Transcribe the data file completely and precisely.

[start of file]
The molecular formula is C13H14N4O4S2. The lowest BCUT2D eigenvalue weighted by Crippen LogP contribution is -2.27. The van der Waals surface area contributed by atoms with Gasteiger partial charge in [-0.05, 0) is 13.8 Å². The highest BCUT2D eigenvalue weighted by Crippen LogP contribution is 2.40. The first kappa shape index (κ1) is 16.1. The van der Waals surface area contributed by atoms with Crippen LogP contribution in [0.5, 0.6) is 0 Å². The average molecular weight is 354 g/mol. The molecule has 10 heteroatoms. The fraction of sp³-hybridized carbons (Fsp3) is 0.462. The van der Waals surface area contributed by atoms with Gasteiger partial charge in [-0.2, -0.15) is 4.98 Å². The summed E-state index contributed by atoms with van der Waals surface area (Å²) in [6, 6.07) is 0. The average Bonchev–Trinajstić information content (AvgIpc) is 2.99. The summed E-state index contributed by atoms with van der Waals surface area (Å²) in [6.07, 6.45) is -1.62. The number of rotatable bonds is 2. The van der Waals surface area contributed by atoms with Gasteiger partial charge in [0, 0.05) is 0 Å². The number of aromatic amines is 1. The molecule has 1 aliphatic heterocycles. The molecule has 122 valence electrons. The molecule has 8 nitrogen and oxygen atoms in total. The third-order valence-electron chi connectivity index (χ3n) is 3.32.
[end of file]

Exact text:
The molecular formula is C13H14N4O4S2. The lowest BCUT2D eigenvalue weighted by Crippen LogP contribution is -2.27. The van der Waals surface area contributed by atoms with Gasteiger partial charge in [-0.05, 0) is 13.8 Å². The highest BCUT2D eigenvalue weighted by Crippen LogP contribution is 2.40. The first kappa shape index (κ1) is 16.1. The van der Waals surface area contributed by atoms with Crippen LogP contribution in [0.5, 0.6) is 0 Å². The average molecular weight is 354 g/mol. The molecule has 10 heteroatoms. The fraction of sp³-hybridized carbons (Fsp3) is 0.462. The van der Waals surface area contributed by atoms with Gasteiger partial charge in [-0.2, -0.15) is 4.98 Å². The summed E-state index contributed by atoms with van der Waals surface area (Å²) in [6, 6.07) is 0. The average Bonchev–Trinajstić information content (AvgIpc) is 2.99. The summed E-state index contributed by atoms with van der Waals surface area (Å²) in [6.07, 6.45) is -1.62. The number of rotatable bonds is 2. The van der Waals surface area contributed by atoms with Gasteiger partial charge in [0, 0.05) is 0 Å². The number of aromatic amines is 1. The molecule has 1 aliphatic heterocycles. The molecule has 122 valence electrons. The molecule has 8 nitrogen and oxygen atoms in total. The third-order valence-electron chi connectivity index (χ3n) is 3.32.